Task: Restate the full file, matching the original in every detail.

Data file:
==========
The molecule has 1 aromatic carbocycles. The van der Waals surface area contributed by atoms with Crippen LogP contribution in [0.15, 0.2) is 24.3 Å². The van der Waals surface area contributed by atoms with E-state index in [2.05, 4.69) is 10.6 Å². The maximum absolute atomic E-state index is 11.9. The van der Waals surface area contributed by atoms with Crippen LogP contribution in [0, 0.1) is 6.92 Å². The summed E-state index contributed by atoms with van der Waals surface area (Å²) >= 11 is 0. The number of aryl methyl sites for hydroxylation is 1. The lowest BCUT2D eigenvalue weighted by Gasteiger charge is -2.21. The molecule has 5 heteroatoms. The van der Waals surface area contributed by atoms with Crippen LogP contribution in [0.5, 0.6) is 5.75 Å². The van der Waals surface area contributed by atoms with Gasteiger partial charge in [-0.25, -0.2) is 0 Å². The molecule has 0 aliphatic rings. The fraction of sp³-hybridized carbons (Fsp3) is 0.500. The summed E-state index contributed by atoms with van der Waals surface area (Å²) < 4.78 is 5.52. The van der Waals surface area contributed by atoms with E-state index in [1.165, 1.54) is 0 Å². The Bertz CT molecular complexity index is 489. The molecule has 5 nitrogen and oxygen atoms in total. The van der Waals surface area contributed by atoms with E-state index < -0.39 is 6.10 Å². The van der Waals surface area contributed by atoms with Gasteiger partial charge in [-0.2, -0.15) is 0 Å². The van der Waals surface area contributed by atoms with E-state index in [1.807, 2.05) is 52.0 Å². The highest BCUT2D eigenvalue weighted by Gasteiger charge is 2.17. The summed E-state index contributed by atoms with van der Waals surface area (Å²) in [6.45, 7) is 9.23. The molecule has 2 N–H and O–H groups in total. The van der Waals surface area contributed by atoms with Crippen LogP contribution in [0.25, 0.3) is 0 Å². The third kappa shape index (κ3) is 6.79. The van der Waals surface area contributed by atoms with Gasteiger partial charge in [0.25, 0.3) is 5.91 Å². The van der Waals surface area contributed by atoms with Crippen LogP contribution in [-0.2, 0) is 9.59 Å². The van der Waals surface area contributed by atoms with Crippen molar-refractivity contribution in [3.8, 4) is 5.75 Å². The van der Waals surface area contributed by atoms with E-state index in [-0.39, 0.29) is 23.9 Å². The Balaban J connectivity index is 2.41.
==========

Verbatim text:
The molecule has 1 aromatic carbocycles. The van der Waals surface area contributed by atoms with Crippen LogP contribution in [0.15, 0.2) is 24.3 Å². The van der Waals surface area contributed by atoms with E-state index in [2.05, 4.69) is 10.6 Å². The maximum absolute atomic E-state index is 11.9. The van der Waals surface area contributed by atoms with Crippen LogP contribution in [0, 0.1) is 6.92 Å². The summed E-state index contributed by atoms with van der Waals surface area (Å²) >= 11 is 0. The number of aryl methyl sites for hydroxylation is 1. The lowest BCUT2D eigenvalue weighted by Gasteiger charge is -2.21. The molecule has 5 heteroatoms. The van der Waals surface area contributed by atoms with Crippen LogP contribution in [0.5, 0.6) is 5.75 Å². The van der Waals surface area contributed by atoms with Gasteiger partial charge in [-0.25, -0.2) is 0 Å². The molecule has 0 aliphatic rings. The fraction of sp³-hybridized carbons (Fsp3) is 0.500. The summed E-state index contributed by atoms with van der Waals surface area (Å²) < 4.78 is 5.52. The van der Waals surface area contributed by atoms with E-state index in [1.165, 1.54) is 0 Å². The Bertz CT molecular complexity index is 489. The molecule has 5 nitrogen and oxygen atoms in total. The van der Waals surface area contributed by atoms with E-state index < -0.39 is 6.10 Å². The van der Waals surface area contributed by atoms with Gasteiger partial charge in [-0.2, -0.15) is 0 Å². The van der Waals surface area contributed by atoms with E-state index in [1.807, 2.05) is 52.0 Å². The highest BCUT2D eigenvalue weighted by Gasteiger charge is 2.17. The summed E-state index contributed by atoms with van der Waals surface area (Å²) in [6.45, 7) is 9.23. The molecule has 2 N–H and O–H groups in total. The van der Waals surface area contributed by atoms with Crippen LogP contribution in [0.25, 0.3) is 0 Å². The third kappa shape index (κ3) is 6.79. The van der Waals surface area contributed by atoms with Gasteiger partial charge in [0.25, 0.3) is 5.91 Å². The van der Waals surface area contributed by atoms with Crippen LogP contribution in [-0.2, 0) is 9.59 Å². The van der Waals surface area contributed by atoms with Crippen molar-refractivity contribution in [3.8, 4) is 5.75 Å². The van der Waals surface area contributed by atoms with E-state index in [-0.39, 0.29) is 23.9 Å². The Balaban J connectivity index is 2.41.